Bluebird Lane Blog
Bluebird Lane Blog

A Dressage Rider Enters the Round Pen

by Lori Albrough

Lovely form in trot, with a nice stretch in the neck bringing the back up. The hind leg is well engaged, he's soft through the left rib cage, and his inner ear and eye are trained on me.

I’ve never worked a horse in a round pen before. It’s not that I thought it was hooey or something, I’ve just never needed to. And honestly, a lot of the round penning I had seen looked like a great deal of running the horse around for a long time on a small circle, and that I didn’t care for. It didn’t look good for their legs.

But at a more basic level, with all the horses I’ve started, I’ve had my technique and it has worked for me. The Fjord horses I work with are, by nature, pretty low-fear, high-intelligence animals. I start by teaching them to lunge in my indoor arena, and they easily pick the concept up in a day or two. I start in a leather lungeing cavessson, and they quickly grasp the idea of going forward on the circle, and letting me control the diameter with the lunge line. They soon graduate to wearing a bridle and surcingle, and then get used to wearing normal tack while going in all three gaits, and into the contact of the sidereins. Generally, within a week or two, I am on their back. It’s simple.

But recently I’ve started working with a new young Fjord horse whose needs have taken me in a rather different direction. This time, into the round pen. I know I’m not the only dressage or sport rider to go there. I understand the eventing powerhouse O’Connors, as an example, start all their young horses in a round pen. But, it’s been an interesting experience for me, and I wanted to share my story, and what I’ve learned so far.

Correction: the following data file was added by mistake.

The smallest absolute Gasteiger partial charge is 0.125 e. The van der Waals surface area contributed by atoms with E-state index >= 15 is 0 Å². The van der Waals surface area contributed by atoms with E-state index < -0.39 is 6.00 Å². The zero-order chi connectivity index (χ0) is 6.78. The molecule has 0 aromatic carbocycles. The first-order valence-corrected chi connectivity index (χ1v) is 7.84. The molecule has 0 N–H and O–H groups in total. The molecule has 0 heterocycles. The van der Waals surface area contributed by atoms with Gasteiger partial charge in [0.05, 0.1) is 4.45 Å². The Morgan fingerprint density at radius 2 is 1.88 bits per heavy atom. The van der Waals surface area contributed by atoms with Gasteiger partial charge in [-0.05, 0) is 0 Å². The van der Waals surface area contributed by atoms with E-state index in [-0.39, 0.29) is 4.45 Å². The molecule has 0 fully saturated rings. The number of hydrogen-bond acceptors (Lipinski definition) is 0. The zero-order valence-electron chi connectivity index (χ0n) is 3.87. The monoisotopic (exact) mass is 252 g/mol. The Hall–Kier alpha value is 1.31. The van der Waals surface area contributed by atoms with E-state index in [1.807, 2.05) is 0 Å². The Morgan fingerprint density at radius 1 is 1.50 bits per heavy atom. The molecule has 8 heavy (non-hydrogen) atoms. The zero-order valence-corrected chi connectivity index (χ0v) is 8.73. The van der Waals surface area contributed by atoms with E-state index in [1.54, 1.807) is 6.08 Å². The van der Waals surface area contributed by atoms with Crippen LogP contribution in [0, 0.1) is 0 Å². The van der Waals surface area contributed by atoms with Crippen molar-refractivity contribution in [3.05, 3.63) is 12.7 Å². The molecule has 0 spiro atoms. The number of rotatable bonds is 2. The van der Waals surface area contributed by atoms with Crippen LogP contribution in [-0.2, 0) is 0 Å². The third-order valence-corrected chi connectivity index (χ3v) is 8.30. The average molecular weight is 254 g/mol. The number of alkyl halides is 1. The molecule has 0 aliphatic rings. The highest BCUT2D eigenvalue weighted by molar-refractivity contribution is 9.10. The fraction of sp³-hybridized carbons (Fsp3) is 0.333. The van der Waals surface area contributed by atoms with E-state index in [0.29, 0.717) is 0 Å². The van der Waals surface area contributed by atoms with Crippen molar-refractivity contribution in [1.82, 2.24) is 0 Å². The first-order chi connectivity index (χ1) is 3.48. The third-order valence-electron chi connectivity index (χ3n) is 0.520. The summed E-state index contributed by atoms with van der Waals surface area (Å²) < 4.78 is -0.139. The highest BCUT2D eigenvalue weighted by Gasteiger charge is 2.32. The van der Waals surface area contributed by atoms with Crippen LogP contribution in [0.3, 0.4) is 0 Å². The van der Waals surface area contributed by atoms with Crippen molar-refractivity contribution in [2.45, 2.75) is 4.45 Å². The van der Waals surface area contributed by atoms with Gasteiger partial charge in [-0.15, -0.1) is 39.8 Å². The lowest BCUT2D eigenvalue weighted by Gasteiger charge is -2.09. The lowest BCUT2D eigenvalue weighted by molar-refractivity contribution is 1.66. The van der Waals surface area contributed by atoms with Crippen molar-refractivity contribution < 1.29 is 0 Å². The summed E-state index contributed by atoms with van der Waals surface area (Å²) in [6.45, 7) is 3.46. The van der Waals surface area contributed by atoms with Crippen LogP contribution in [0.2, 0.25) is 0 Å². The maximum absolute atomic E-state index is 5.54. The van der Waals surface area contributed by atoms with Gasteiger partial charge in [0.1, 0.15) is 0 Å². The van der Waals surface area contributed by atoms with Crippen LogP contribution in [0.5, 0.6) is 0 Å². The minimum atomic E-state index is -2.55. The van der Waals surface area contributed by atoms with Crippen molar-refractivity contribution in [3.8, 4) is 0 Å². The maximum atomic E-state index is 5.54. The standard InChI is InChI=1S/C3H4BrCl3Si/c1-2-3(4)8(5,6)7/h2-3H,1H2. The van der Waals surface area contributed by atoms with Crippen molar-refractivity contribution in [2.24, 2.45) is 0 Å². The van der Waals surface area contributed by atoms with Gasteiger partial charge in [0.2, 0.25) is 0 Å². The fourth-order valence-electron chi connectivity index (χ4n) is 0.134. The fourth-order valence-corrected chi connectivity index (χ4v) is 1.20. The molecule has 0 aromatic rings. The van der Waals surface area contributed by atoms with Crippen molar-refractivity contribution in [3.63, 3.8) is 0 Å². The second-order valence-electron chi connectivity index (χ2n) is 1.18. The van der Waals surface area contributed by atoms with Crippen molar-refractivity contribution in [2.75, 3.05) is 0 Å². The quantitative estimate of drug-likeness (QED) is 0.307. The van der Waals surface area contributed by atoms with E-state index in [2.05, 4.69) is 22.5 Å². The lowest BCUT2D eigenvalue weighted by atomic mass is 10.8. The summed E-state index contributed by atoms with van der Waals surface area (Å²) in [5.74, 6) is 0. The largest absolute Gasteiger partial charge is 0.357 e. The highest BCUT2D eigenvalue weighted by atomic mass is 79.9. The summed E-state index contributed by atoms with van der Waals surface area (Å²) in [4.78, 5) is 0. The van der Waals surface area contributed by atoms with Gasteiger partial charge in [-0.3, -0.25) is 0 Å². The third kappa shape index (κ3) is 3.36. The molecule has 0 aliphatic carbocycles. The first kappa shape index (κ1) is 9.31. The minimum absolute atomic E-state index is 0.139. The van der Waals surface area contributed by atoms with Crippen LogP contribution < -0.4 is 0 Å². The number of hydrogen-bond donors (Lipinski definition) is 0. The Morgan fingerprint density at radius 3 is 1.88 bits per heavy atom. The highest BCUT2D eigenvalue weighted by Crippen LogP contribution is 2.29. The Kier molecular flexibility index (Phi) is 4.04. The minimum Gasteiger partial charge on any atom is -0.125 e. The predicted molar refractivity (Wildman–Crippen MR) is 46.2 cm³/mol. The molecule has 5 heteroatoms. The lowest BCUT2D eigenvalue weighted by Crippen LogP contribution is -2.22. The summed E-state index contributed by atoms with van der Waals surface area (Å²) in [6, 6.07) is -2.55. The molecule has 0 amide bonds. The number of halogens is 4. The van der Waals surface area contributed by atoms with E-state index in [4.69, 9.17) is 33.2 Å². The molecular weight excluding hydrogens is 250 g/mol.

This young gelding is sweet and people-loving in and around the barn, respectful and smart as can be, co-operative and not fearful of learning new stuff. But some unknown event in his past comes to his mind in certain situations when you have him in the arena. It seems to be triggered by tiny little things which I haven’t totally pieced together, but when it happens he looks like he thinks you’re really mad at him, and he just has to get away! I had the feeling that no matter what headgear he had on, or if I had the strength of a John Deere tractor at that moment, I still couldn’t hold him.

His reaction wasn’t a contemptuous “Ha-ha look what I can do!” bolt; rather, a pure adrenalin-fueled need to get-out-of-Dodge. Once this happened a couple times, I could see that a round pen would come in real handy. I knew that I needed a tool that would allow me to keep this horse within my sphere of influence once he got scared and felt that he had to get out of my immediate vicinity.